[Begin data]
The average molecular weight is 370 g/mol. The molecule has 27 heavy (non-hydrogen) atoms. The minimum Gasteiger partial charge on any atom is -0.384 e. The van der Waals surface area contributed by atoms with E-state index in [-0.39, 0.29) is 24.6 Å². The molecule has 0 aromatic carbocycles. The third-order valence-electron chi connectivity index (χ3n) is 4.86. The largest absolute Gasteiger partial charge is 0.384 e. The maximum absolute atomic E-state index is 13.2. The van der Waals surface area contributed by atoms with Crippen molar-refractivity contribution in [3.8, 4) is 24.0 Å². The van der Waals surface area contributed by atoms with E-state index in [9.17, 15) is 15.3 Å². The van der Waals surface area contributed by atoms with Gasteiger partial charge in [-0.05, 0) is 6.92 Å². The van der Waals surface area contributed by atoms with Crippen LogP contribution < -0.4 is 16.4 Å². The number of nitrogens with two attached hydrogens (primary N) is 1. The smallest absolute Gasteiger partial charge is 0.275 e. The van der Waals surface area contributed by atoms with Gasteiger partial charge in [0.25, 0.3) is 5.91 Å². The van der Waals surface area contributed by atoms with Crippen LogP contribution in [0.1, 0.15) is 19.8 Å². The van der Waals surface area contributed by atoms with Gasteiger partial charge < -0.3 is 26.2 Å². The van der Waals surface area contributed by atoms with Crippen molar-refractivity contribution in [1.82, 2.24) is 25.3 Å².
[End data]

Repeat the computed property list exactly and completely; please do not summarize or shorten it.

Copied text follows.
The average molecular weight is 370 g/mol. The molecule has 27 heavy (non-hydrogen) atoms. The minimum Gasteiger partial charge on any atom is -0.384 e. The van der Waals surface area contributed by atoms with E-state index in [-0.39, 0.29) is 24.6 Å². The molecule has 0 aromatic carbocycles. The third-order valence-electron chi connectivity index (χ3n) is 4.86. The largest absolute Gasteiger partial charge is 0.384 e. The maximum absolute atomic E-state index is 13.2. The van der Waals surface area contributed by atoms with Crippen molar-refractivity contribution in [3.8, 4) is 24.0 Å². The van der Waals surface area contributed by atoms with E-state index in [9.17, 15) is 15.3 Å². The van der Waals surface area contributed by atoms with Gasteiger partial charge in [-0.05, 0) is 6.92 Å². The van der Waals surface area contributed by atoms with Crippen LogP contribution < -0.4 is 16.4 Å². The number of nitrogens with two attached hydrogens (primary N) is 1. The smallest absolute Gasteiger partial charge is 0.275 e. The van der Waals surface area contributed by atoms with Gasteiger partial charge in [0.25, 0.3) is 5.91 Å². The van der Waals surface area contributed by atoms with Crippen LogP contribution in [0.1, 0.15) is 19.8 Å². The van der Waals surface area contributed by atoms with Gasteiger partial charge < -0.3 is 26.2 Å². The van der Waals surface area contributed by atoms with Crippen molar-refractivity contribution in [1.82, 2.24) is 25.3 Å².